16. Sounds like you had a very interesting and fun-filled day Jane! Your spontaneity obviously paid big dividends. Grass Trees are a fascination for me also, and I recently learned that the Aboriginals would pull out the very centre strands of the foliage and grind the whitish part into a paste to eat as a source of carbohydrate. I tried it once on one of my walks, by just chewing on the white stem, and it had a mild nutty flavour which was not at all unpleasant. I think it’s good to know what you can eat from nature in case you ever get stuck somewhere with no food. Love the photos of the rock faces of Mount French, and I could see why they would draw enthusiastic climbers. Another great post Jane, but too many spiders for me. Lol 🙂 Leah

    • Oh yeah, sorry about the spiders, Leah! 🙂 Thanks for the great tip about chewing on the white stem. That’s something I had not heard of before. If you’ve read my grass tree romance post you’ll see I included a lot about the Indigenous uses of grass trees, but not that one! I didn’t come across it in all the work I read. That’s particularly handy for me to know if for some reason I get stuck somewhere in the Moogerah Peaks area. I have problems with low blood sugar so have to eat regularly. I usually take plenty of extra snacks but you never know when something drastic will happen. I must give it a go. Mild and nutty flavoured sounds ok to me.
      Yeah, Mt French is very well known among climbers. I watched some people and really I can’t bring myself to try it at this stage although I am sure there is a lot of thrill involved! Thanks for reading and adding your own thoughts and knowledge, Leah. Much appreciated. 🙂

  17. What a fabulous and spontaneous day out! I agree, sometimes its best to plan not to have a plan! That way you can’t be disappointed. I have to say you are braver than me Jane in regards to walking on your own. I had a bit of a scary encounter when I was walking through forest around a lake in Ireland with a strange man and I haven’t been game to hike somewhere with no other people around since. Once again, a very enjoyable read 🙂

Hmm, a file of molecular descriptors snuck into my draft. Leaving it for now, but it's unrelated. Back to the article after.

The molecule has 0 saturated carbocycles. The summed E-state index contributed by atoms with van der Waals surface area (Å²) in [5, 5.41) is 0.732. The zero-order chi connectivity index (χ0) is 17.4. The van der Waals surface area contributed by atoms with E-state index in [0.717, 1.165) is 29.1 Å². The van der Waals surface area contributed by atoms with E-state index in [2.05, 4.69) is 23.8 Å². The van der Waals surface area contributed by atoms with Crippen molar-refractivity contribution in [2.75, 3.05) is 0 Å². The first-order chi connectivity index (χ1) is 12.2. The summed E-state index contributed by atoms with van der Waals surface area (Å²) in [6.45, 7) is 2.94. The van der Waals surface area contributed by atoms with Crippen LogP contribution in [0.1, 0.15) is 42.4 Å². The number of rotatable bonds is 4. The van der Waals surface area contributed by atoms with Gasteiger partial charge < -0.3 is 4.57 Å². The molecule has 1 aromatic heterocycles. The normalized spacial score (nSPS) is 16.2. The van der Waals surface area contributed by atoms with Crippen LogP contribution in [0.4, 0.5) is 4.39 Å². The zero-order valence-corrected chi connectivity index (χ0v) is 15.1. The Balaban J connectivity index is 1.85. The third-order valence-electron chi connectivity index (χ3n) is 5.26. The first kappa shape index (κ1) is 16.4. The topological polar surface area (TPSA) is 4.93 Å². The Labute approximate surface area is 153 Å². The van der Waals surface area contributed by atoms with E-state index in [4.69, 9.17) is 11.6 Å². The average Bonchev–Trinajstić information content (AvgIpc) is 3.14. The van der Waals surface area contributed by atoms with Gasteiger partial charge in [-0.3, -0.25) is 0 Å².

• Thanks, Amanda! I don’t know about being braver than you. I’m sure that you’ve done more adventurous solo stuff than me when you were younger. I haven’t even been overseas! There are many things I don’t do because I am nervous about it. I had a particularly scary encounter but I was actually with my daughter. We’d never really felt unsafe walking together. We sort of assumed that we’d be fine. That is until a situation with a group of men at a city reserve freaked us out. We were ok in the end but we think it was because our shared intuition about the situation – a danger vibe – made us seek a way out in time. We were lucky. As I drove off, one man had already reached the side of the car. That’s why I avoid walking in city reserves. They are the kind of places people who aren’t hikers, lurk. If I walk on weekends then most places I go have plenty of people on the track (less wildlife though of course.) One of those frustrating things is having to do a risk assessment as a woman. We shouldn’t have to just because of our gender. I’ve had another dodgy experience on my own in a city parkland. Just walking in my own suburb to the park is a bit risky here though – there was an attempted rape of a woman just two streets away when her car broke down! I had a scary guy at my door a few weeks ago who seemed to just be seeing if anyone was at home. I can totally understand why you don’t want to go alone now. I think if I still had young children to depend on me and I didn’t need the mental therapy so much I would avoid the solo thing more. Thanks so much for reading and adding your own thoughts, Amanda. I will have to brave my traffic fears and head back to the coast for a walk with you soon. 🙂